Monday, January 2, 2012

First Australians, constitutional change and the UCA experience

The Uniting Church embarked on a journey of truth-telling in relation to Indigenous peoples with a formal apology in 1994. It committed to work together for justice and equality within the church and the wider Australian community. Over the years, we have achieved much and we have also failed often. But we continue to work together for a better future, and so it was that five years ago the Indigenous part of the Church initiated a process to have the truth of their histories told, and our commitments clearly stated, in the Constitution of the Church.

In 2010 the Uniting Church became the first major Christian denomination in Australia to formally acknowledge, in the Preamble to its Constitution, Australia’s traditional owners. The Uniting Church Constitution now acknowledges the pre-existing relationship of Indigenous people with the Creator God, and the Church’s complicity with the colonising forces in dispossessing the First Peoples from their land, culture and spirituality.

It is out of these experiences that we welcomed the announcement of the Federal Government that a referendum would be held on the recognition of Aboriginal and Torres Strait Islander Peoples in the Constitution. We were delighted to hear that, in principle, the idea had bipartisan support and that a High Level Panel, comprising Indigenous and non-Indigenous people, would be formed to consult with the Australian people and explore the options for amending the Australian Constitution.

It was, therefore, concerning that the Coalition’s Indigenous Affairs spokesman, Nigel Scullion, and Shadow Attorney-General, George Brandis, have made recent comments about the future of Constitutional reform for Indigenous Australians. Both the timing of the statements and their content appear to be deliberately designed to destabilise this vitally important endeavour.

For the last twelve months, the High Level Panel has engaged with both Indigenous and non-Indigenous members of the public – people genuinely interested in seeing the process of reconciliation furthered for the benefit of all Australians. Mr Scullion and Mr Brandis seem determined to undermine both the achievements and the overall goals of the Panel. Their comments are disrespectful to the thousands of Australians who have faithfully attended the 84 community consultations and those organisations and individuals who together made over 3500 submissions. Many Indigenous people have participated in these consultations – let us hear their voices before stating pre-determined views.

Mr Brandis and Mr Scullion appear to be trying to derailing an issue that goes to the very heart of who we are as a nation, solely for the purpose of political point-scoring. Both have been outspoken in their opposition to the inclusion of anti-discrimination provisions and the ability for the Government to make ‘special laws’ for Indigenous Australians in an amended Constitution. These statements serve only to generate fear and misunderstanding amongst the broader public. Section 51(xxvi) of the Constitution – which presently allows for governments to make laws for Australia’s First Peoples – has been flagged in the High Court of Australia as a perilously ambiguous aspect of our founding legal document. Amending this section would simply serve to clarify the pre-existing law-making powers of the government, and to strengthen the insights of the anti-discrimination legislation already in place.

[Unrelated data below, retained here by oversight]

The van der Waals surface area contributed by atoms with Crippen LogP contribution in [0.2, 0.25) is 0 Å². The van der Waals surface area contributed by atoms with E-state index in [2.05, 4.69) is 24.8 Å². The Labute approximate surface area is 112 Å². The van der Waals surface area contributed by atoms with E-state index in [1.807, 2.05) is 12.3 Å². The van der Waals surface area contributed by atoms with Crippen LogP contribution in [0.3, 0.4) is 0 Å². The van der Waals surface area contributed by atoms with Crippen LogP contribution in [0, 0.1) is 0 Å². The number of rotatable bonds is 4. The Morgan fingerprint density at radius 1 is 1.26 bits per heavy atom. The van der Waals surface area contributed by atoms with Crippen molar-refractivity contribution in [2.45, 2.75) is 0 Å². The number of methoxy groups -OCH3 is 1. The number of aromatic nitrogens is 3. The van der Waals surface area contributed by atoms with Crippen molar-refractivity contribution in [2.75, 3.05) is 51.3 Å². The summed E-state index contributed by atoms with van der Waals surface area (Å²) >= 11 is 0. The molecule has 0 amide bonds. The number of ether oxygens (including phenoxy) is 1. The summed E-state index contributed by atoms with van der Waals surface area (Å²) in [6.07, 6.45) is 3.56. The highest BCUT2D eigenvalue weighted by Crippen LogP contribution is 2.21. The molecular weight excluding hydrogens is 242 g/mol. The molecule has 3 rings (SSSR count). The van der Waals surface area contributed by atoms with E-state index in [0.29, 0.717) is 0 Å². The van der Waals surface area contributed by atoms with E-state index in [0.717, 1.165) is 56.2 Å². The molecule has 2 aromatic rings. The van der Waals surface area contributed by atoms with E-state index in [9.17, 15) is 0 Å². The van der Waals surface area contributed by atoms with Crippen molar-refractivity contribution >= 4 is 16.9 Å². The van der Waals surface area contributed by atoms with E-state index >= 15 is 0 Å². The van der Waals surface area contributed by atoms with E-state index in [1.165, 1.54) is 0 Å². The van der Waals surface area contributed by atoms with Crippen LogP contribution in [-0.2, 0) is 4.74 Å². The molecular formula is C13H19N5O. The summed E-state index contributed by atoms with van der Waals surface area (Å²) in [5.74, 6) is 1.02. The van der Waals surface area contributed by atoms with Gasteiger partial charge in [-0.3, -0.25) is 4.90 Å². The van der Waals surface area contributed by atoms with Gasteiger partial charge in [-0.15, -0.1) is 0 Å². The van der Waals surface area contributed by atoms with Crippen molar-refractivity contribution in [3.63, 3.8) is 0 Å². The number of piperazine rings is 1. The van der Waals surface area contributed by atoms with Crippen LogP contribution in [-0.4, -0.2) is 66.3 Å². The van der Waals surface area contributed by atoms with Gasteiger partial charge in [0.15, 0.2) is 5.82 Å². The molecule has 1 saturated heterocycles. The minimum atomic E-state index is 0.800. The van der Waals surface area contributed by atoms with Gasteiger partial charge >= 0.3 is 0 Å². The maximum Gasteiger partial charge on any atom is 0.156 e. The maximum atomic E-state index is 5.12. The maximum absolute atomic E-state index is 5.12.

It is appropriate that Constitutional recognition should follow the moving apology to the First Australians delivered by the then Prime Minister Kevin Rudd in February 2008. That apology had much in common with the classic form of Christian confession which is, in effect, not so much an act of guilty hand-wringing as an act of telling the truth to God about the glory and shame of our lives; and seeking help to deal with the consequences upon others, intended and accidental, of our attitudes and actions.

Concerns have been expressed that in the current process too much time, money and energy might be spent on ‘mere words’ and that such resources would be better spent on addressing endemic aboriginal disadvantage. That is a salutary warning. Nevertheless, words remain important. As one aboriginal Elder said during the Uniting Church debate, ‘you whitefellas write your law, your story, in books. We want to be acknowledged in your sacred Law book’.

Amending the Constitution is a vital step forward in recognising and honouring the identity and history of the First Peoples. It will benefit both Indigenous and non-Indigenous Australians alike, by allowing us as a nation to move beyond the shame and distrust that has characterised relationships of the past. Opposition to changes that have not yet been announced are based on ignorance and speculation, and is indicative of opinions that are driven by ideology rather than evidence. Such speculation will only add to division and undermine the reconciliation and justice needed in this country.